The weakness of claims that the police in the north are being made accountable and subjected to scrutiny has been exposed by the announcement from the PSNI that it is to press ahead with the introduction of taser weapons. Within the next few weeks a small number of officers will begin training in their use when twelve of the guns are to be issued to specialist response teams. These particular weapons will be capable of delivering a 50,000-volt shock to a subject.
The dangers of such weapons are well documented. People can be in serious risk of injury, or in some cases death, when tasers are used. Figures show that more than 270 people have died after being shot by a taser in the US and Canada since 2001. Recent examples of the use of tasers have been the killing of a distressed Polish man at Vancouver airport and the ejection of an audience member from a political meting in Florida.
These incidents, which were captured on camera, provoked widespread condemnation. However, such incidents have not given pause for thought to the PSNI. Of course they assure the public that tasers won’t be used as they are in north America; that only a small number of officers will carry them; and that they will only be used as a last resort. These are the familiar arguments that accompany the introduction of any new piece of weaponry by the police. Experience shows however that over time the use of the weapon becomes routine and is often the first response. Just look at the example of CS spray.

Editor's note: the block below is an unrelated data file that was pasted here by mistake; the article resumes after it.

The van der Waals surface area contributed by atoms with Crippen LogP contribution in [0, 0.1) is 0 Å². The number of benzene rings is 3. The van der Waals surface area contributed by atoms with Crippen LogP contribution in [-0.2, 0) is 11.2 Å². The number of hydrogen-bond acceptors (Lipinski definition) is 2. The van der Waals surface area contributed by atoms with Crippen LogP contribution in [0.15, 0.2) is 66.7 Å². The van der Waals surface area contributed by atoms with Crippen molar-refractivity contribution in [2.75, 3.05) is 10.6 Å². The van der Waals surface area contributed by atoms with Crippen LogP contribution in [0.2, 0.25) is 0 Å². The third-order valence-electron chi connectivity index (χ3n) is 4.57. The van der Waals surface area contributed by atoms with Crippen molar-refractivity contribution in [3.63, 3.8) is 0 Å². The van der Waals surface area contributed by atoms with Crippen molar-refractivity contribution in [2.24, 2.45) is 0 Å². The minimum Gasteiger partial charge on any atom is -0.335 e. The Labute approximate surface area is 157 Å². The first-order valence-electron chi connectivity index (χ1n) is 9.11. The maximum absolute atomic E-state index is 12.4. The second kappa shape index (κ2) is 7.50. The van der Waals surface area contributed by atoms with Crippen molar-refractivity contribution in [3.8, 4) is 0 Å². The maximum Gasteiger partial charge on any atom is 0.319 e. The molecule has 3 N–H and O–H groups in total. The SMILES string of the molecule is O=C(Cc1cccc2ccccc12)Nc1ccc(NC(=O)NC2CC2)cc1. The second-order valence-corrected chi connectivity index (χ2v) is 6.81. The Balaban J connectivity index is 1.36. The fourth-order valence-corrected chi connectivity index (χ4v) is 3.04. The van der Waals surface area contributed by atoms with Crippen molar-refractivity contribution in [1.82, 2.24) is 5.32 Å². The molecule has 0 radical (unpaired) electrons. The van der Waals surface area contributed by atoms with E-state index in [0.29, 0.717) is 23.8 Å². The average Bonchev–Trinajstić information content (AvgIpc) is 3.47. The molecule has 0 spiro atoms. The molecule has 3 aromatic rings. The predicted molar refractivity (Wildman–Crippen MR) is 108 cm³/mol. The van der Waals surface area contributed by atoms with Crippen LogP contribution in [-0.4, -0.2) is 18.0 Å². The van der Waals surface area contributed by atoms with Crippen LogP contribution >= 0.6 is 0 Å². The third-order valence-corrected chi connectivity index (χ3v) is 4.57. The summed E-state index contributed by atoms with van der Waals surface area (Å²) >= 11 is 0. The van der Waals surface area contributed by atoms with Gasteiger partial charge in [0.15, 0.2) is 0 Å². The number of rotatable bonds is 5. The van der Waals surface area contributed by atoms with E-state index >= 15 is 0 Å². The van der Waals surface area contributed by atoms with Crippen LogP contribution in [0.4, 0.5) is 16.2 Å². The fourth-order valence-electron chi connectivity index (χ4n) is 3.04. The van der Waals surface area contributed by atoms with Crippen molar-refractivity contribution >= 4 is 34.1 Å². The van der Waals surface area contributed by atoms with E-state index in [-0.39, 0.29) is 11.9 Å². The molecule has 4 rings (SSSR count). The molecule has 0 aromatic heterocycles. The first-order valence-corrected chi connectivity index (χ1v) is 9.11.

The danger of tasers has been the main focus of the commentary over their introduction. But what is of greater significance is that they have been introduced in defiance of the Policing Board. The body, which is supposed to hold the police to account, voted 11 to five in favour of a motion calling for no deployment until an impact assessment was completed. In addition, the Equality Commission, the Human Rights Commission and the Police Ombudsman all cautioned against the introduction of tasers. Therefore, all the institutions created by Good Friday Agreement, which are supposed to act as guarantors of accountability and human rights, were ignored. In the face of the determination of police to acquire a new weapon their protestations counted for nothing. Moreover, the ultimate guarantors of the whole peace process, the Irish government and (most importantly) the British government, did nothing to intervene.
This episode while relatively minor does illuminate a broader truth about the nature of the political settlement. Despite the claims for devolution and power sharing, real power still remains with the British state. Nationalists may sit on the Policing Board but they cannot hold the police to account; they be in government but can’t make a decision without the approval of unionists. These two elements come together in the proposal to devolve justice and policing powers to the Assembly. This was part of the deal between Sinn Fein and the British to pave the way for the restoration of power sharing, but because the DUP are opposed it will not happen.
Sinn Fein are reduced to making muted protests. They cannot make it an issue of contention as that would reveal their own bankruptcy and risk bringing the whole edifice of the settlement crashing down. Determined to hold onto their ministerial positions they are forced to swallow whatever humiliations and disappointments the British and the unionists serve up.